Americans are accustomed to thinking that World War II ended on August 14, 1945, when the Japanese surrendered unconditionally. Yet on the mainland of Asia, in the vast arc stretching from Manchuria to Burma, peace was a brief, fretful interlude. In some parts of Asia, such as Java and Southern Indonesia, only a few weeks passed before new fighting broke out between nationalist forces and the former colonial powers. In China, a fragile and incomplete peace lasted only a few months, and peace fared no better in Northern Indochina and Korea.
The result was years of grim and bitter struggles, during which many suffered far more greatly than they had during the war itself. In the Ruins of Empire is a sequel to the author's well-known Eagle Against the Sun. In it, Ronald Spector describes how Vietnamese farmers struggled to survive another war with the French, while U.S. soldiers and marines were amazed to find themselves sent to China and Korea instead of back to their hometowns. In the meantime, five million Japanese soldiers, farmers, and diplomats who were stranded on mainland Asia found themselves in new roles as insurgents, victims, mercenaries, and peacekeepers.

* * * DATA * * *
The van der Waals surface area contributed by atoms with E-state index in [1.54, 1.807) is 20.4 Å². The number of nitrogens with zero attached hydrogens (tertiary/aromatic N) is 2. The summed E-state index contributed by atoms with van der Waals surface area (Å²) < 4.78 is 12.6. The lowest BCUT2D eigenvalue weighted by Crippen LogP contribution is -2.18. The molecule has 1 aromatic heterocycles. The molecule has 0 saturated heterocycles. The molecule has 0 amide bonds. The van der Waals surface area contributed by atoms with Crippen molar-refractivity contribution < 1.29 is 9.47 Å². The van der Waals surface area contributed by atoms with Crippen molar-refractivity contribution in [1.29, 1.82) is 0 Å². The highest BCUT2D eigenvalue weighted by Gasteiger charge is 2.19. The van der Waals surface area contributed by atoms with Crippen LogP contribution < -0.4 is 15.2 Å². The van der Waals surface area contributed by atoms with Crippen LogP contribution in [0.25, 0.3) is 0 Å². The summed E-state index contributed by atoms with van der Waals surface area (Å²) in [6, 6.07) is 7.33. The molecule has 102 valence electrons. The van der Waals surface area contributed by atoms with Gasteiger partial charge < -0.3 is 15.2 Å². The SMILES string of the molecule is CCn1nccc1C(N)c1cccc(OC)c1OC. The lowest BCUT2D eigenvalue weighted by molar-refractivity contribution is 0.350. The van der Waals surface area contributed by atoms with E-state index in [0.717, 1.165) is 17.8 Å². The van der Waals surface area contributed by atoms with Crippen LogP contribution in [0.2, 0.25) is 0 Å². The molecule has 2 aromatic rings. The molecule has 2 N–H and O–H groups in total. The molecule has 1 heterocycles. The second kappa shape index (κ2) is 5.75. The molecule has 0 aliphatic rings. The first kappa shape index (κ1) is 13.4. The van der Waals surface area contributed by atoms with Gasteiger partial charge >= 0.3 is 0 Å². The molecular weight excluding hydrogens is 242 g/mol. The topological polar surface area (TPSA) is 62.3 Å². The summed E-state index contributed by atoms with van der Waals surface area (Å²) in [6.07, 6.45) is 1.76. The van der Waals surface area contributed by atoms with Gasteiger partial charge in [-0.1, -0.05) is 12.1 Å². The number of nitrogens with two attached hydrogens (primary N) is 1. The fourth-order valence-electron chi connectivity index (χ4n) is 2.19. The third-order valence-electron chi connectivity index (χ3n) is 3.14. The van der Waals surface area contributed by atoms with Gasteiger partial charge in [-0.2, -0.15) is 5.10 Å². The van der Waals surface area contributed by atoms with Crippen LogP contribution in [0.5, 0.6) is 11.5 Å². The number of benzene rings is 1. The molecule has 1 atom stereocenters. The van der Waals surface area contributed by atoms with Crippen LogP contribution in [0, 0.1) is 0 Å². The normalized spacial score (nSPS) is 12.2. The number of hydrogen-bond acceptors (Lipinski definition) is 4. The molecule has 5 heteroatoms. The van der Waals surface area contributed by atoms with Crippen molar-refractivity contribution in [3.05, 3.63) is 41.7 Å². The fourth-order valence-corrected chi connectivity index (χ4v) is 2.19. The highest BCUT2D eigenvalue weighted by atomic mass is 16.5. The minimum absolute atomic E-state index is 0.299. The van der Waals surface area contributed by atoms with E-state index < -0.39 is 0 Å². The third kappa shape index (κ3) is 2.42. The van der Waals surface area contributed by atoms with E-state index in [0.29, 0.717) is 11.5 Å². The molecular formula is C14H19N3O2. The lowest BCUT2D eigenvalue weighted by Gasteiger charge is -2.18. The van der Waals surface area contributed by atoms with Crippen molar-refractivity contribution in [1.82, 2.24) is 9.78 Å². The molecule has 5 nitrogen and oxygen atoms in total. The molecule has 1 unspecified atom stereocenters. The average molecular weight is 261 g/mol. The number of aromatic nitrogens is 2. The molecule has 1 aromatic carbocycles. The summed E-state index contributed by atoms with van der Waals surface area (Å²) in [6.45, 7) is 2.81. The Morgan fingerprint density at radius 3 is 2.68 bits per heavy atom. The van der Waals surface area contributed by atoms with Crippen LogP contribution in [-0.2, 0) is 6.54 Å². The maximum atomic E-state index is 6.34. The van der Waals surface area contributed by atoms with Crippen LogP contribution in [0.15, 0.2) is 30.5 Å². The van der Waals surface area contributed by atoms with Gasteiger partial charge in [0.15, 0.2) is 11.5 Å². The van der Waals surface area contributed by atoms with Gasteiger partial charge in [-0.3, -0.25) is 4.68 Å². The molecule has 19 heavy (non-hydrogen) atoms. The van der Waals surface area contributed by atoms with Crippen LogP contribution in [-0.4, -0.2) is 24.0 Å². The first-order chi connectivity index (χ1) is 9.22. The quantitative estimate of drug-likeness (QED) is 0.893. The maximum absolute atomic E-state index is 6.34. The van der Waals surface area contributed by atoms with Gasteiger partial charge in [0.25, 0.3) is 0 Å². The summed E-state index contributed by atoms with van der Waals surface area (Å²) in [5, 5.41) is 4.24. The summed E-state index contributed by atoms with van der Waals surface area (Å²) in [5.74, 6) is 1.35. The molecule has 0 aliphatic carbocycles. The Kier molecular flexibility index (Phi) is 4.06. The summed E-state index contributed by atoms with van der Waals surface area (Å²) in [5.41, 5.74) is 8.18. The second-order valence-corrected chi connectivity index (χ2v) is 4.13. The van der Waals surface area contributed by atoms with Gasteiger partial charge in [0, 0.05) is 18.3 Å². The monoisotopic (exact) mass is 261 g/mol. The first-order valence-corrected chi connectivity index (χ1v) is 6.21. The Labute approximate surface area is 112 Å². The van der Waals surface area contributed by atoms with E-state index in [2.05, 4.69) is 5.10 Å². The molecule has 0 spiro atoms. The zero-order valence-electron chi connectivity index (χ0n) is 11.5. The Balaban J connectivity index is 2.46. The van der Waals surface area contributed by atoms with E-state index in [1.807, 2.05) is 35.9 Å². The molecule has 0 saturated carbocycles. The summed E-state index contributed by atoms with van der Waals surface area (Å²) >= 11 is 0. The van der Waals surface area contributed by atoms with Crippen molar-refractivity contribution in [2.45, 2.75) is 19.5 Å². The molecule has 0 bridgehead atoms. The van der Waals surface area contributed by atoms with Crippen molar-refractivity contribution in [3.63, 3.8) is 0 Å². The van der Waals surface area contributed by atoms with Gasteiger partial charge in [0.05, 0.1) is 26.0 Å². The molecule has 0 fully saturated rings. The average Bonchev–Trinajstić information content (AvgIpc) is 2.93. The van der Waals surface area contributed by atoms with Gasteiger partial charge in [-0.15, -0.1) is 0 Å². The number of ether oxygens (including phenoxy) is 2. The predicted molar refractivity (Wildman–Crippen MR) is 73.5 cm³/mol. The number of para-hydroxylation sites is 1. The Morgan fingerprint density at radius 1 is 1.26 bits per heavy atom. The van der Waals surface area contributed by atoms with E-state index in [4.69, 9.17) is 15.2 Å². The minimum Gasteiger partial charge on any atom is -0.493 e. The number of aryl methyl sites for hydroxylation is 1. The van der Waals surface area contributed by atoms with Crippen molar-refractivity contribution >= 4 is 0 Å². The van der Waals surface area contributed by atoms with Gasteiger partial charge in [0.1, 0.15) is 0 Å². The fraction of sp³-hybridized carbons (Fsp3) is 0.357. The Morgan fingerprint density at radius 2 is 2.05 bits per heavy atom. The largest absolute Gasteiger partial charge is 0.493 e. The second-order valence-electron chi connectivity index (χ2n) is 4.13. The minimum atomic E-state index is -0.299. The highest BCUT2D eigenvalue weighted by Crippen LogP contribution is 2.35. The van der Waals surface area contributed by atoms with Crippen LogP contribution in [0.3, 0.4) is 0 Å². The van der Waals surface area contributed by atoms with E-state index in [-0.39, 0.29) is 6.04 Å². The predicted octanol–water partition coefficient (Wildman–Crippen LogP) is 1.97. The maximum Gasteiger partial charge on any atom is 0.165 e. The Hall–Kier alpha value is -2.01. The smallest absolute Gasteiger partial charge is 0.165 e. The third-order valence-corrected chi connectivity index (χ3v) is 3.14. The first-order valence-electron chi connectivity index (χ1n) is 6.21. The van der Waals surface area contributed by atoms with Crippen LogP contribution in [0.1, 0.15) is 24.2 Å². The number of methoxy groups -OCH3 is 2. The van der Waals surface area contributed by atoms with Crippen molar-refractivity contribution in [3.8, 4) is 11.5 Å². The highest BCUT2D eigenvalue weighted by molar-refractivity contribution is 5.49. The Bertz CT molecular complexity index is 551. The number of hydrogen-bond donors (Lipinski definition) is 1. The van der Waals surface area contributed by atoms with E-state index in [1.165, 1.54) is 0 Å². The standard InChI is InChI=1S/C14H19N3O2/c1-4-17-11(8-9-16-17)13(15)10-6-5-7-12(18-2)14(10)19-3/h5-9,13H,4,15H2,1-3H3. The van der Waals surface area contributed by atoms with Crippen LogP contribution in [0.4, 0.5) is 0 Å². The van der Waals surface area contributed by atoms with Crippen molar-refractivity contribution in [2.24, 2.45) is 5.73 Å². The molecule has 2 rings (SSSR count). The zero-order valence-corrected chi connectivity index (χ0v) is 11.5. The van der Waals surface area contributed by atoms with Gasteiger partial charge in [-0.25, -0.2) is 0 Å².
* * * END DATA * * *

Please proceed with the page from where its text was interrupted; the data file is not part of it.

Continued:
Much of the material in this book has never been published before, and it casts new and startling light on events that shook the countries of Asia. Spector examines recently released material on these events from Soviet and Chinese archives and two top secret intelligence records released by the United States, as well as newly available Japanese documents. In addition, the author chronicles the individual stories of some of the Americans who were sent in to rescue prisoners of war and to tend to the surrender and repatriation of millions of Japanese.